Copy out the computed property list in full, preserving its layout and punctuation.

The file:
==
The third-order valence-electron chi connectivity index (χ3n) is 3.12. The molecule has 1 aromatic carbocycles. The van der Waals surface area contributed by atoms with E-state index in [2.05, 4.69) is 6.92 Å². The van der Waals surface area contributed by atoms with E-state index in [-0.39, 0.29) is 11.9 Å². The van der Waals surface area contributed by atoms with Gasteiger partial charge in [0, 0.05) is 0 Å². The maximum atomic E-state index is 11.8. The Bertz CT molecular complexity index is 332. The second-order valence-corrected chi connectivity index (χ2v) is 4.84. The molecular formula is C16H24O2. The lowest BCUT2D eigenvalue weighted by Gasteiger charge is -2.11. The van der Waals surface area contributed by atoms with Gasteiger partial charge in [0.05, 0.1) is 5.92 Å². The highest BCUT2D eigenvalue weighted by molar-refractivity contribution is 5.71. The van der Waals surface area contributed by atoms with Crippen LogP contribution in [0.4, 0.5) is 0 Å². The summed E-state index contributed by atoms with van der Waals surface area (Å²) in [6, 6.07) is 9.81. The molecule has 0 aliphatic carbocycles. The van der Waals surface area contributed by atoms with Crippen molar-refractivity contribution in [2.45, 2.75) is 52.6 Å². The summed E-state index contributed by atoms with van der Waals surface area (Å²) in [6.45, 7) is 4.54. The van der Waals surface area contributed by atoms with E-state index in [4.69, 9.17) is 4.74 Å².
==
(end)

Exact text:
The third-order valence-electron chi connectivity index (χ3n) is 3.12. The molecule has 1 aromatic carbocycles. The van der Waals surface area contributed by atoms with E-state index in [2.05, 4.69) is 6.92 Å². The van der Waals surface area contributed by atoms with E-state index in [-0.39, 0.29) is 11.9 Å². The van der Waals surface area contributed by atoms with Gasteiger partial charge in [0, 0.05) is 0 Å². The maximum atomic E-state index is 11.8. The Bertz CT molecular complexity index is 332. The second-order valence-corrected chi connectivity index (χ2v) is 4.84. The molecular formula is C16H24O2. The lowest BCUT2D eigenvalue weighted by Gasteiger charge is -2.11. The van der Waals surface area contributed by atoms with Gasteiger partial charge in [0.05, 0.1) is 5.92 Å². The highest BCUT2D eigenvalue weighted by molar-refractivity contribution is 5.71. The van der Waals surface area contributed by atoms with Crippen LogP contribution in [0.4, 0.5) is 0 Å². The summed E-state index contributed by atoms with van der Waals surface area (Å²) in [6, 6.07) is 9.81. The molecule has 0 aliphatic carbocycles. The van der Waals surface area contributed by atoms with Crippen molar-refractivity contribution in [2.45, 2.75) is 52.6 Å². The summed E-state index contributed by atoms with van der Waals surface area (Å²) in [6.45, 7) is 4.54. The van der Waals surface area contributed by atoms with E-state index in [4.69, 9.17) is 4.74 Å².